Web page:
Contractors known for great service are serious about it. They are never satisfied where they are. They are always seeking ways to provide a higher level of service in every aspect of the customer experience.
Where far too many contractors fall short is not responding fast enough to deliver quotes on medium and smaller jobs. This is understandable, as the high dollar projects keep them in business. But small and medium jobs can lead to large contracts. By way of example, a condominium Board of Directors was seeking bids for roofing and pavement of their parking lots. They assigned a smart businesswoman who was on their Board to obtain three bids from roofing contractors and three from paving contractors—six total. It was during peak construction season.
After each contractor came to scope the projects, the Board member asked for a quote within a week, as the Board wanted the projects completed by the end of the summer. All promised to respond within a 1-week timeframe. Out of six contractors, two provided quotes within 2 days. The Board member had to call the other four to ask when she would receive the quote.
Since these quotes were requested during every contractor’s busy season, the delay was somewhat understandable, but a customer should never have to chase down anyone. Interestingly, the two contractors who responded on time also portrayed a higher level of professionalism. After emailing the quote, a woman in one contractor’s office called to inquire whether the Board member had any questions. This contractor’s employee was warm, friendly, and confident. She reassured the Board member that her company would do the project with the highest quality workmanship at a fair price. She provided references and thanked her for allowing their company to bid. Early that evening, the contractor called her from home thanking her for calling him, promised the bid quickly, and said they would like to do the job.
What none of the contractors knew when they were approached by the customer is this businesswoman invested a sum of money in a retail construction project that was going up in the area—a shopping center. Upon completion of the condominium projects, the quality of the finished project and service she received was superb. She referred both contractors to the developer.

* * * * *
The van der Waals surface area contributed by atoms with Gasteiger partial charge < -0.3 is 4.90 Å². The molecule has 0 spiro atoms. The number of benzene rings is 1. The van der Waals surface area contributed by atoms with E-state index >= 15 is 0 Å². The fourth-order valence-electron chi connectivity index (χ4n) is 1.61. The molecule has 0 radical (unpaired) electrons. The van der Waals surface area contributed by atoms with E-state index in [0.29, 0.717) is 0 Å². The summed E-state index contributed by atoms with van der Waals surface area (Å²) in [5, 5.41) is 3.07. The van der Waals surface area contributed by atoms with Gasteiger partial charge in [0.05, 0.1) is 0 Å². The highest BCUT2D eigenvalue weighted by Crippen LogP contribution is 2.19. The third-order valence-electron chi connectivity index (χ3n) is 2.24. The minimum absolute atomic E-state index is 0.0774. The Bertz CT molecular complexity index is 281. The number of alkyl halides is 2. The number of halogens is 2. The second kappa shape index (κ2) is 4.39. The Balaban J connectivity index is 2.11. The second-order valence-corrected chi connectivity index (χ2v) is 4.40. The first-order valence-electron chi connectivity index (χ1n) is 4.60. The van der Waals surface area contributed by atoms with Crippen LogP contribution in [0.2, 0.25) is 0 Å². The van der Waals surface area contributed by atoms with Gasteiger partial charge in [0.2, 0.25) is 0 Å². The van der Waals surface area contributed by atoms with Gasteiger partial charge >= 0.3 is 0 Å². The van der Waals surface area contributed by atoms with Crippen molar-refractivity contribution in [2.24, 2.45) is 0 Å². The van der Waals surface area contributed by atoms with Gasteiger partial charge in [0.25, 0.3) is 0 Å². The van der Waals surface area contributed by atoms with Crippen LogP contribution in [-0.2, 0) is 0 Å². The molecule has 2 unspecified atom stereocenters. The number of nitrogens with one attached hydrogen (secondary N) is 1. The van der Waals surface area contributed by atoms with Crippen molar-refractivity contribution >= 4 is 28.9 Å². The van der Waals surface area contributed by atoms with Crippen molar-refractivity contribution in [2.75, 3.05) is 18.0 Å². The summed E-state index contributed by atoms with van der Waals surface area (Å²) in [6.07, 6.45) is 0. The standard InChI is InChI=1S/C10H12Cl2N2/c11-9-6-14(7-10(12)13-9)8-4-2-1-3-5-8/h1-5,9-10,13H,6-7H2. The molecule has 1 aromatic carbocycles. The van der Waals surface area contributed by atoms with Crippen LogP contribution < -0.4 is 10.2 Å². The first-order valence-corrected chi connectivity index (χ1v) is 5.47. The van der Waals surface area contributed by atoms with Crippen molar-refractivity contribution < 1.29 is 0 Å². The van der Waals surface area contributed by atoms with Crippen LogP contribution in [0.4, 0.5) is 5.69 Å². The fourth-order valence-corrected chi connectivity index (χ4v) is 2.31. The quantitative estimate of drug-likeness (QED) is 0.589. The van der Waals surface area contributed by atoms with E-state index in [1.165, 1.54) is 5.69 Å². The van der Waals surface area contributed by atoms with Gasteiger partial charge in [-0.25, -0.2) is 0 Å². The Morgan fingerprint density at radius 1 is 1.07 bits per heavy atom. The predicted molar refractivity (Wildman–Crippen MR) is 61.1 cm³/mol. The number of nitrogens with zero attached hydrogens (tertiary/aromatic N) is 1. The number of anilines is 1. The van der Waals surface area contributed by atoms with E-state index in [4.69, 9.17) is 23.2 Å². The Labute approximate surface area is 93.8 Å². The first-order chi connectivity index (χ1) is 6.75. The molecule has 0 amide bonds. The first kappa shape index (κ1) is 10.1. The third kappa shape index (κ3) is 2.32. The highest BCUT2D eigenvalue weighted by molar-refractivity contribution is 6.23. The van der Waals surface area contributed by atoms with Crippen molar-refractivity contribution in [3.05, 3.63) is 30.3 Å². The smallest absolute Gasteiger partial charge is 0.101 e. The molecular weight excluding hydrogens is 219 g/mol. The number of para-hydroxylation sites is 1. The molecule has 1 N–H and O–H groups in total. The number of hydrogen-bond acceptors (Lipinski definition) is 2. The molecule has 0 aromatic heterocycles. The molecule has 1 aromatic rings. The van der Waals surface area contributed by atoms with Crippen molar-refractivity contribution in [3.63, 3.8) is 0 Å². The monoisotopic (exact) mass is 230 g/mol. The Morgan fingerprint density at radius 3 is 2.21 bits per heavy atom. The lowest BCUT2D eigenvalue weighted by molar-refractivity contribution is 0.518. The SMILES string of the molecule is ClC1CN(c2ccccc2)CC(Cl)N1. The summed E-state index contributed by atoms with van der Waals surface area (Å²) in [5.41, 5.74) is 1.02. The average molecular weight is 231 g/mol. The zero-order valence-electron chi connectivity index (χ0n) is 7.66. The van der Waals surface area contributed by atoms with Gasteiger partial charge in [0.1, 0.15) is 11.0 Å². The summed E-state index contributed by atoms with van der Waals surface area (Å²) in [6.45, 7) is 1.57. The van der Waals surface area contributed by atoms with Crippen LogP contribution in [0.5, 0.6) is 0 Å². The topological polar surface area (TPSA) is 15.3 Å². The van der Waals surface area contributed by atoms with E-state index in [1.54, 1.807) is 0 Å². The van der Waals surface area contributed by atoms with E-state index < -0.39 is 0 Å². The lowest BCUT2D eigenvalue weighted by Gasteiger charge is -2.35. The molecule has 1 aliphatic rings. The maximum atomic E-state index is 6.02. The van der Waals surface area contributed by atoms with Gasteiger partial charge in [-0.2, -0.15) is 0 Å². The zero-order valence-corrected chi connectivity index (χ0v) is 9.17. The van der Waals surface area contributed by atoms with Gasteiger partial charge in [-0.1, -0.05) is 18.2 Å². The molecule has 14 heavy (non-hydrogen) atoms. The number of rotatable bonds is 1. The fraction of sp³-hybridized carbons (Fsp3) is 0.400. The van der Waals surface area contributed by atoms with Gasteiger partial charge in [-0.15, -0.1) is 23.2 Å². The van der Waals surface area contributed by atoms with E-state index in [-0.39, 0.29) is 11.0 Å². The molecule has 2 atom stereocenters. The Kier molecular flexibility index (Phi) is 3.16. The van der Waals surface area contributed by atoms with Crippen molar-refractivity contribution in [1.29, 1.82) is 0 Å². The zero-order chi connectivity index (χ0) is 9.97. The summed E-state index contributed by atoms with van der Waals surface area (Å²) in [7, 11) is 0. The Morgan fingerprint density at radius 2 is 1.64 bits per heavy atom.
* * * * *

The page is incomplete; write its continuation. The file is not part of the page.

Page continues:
Below are seven steps you can take to help you to improve the level of service you provide, develop a reputation for service excellence, and obtain higher levels of customer loyalty.

  1. Gather your team and hold a meeting.
    Inform your team that you are serious about customer service, and that to keep customers coming back, it will take the dedicated efforts of every single person in the company. Their commitment and involvement to this initiative is mandatory. Remind employees that they are all “in sales” regardless of job position.
  2. Identify moments of truth.
    In his best-selling book, Moments of Truth, Jan Carlzon identified moments of truth as “every opportunity to make a difference when in contact with customers.” Go through the “touch points” of the service experience in your business (phone, website, front office, etc.).
  3. Put the “WOW” into the customer experience.
    Keep in mind that little things can make a big difference. Hand customers a cool bottle of water. Bring them small and meaningful gifts when they least expect it, and say, “Thanks for your business.”
  4. Demonstrate your core values.
    Examine your core values. (If you haven’t created a statement of your core values, and placed them on your website, and on your walls, you are behind the times.) Share with the team how each person should display the core values of honesty, professionalism, teamwork, excellence, accountability, respect, health, and safety in their day-to-day interactions with customers, as well as with each other.
  5. Uncover and eliminate service flaws.
    Ask your team to help uncover and eliminate any service flaws that might exist. Look for ways to streamline the service process.
  6. Create “guiding principles.”
    Continuously work with your entire team to establish guiding principles on how you will treat customers and each other. Put them in writing. Examples are below.

    • We will treat every customer with respect.
    • We will make sure our equipment is clean and properly maintained.
    • We will make every effort to answer the phone by the third ring.
  7. Set performance standards.
    Train employees are on how to act, speak, and respond to customer needs and requests. If you let your employees decide how to act, your customers may not always receive the highest level of service.

As a construction contractor, developing a reputation for superior customer service involves a great deal more. But if take these seven steps you can demonstrate that you are serious about service, and improve your ability to create and sustain a successful future. ■
About The Author:
Christine Corelli is a consultant and author of five business books, including the best-selling, Wake Up and Smell the Competition. She is highly experienced in construction industry. To learn more, visit, or call 847.581.9968.
Modern Contractor Solutions, March 2013
Did you enjoy this article?
Subscribe to the FREE Digital Edition of Modern Contractor Solutions magazine.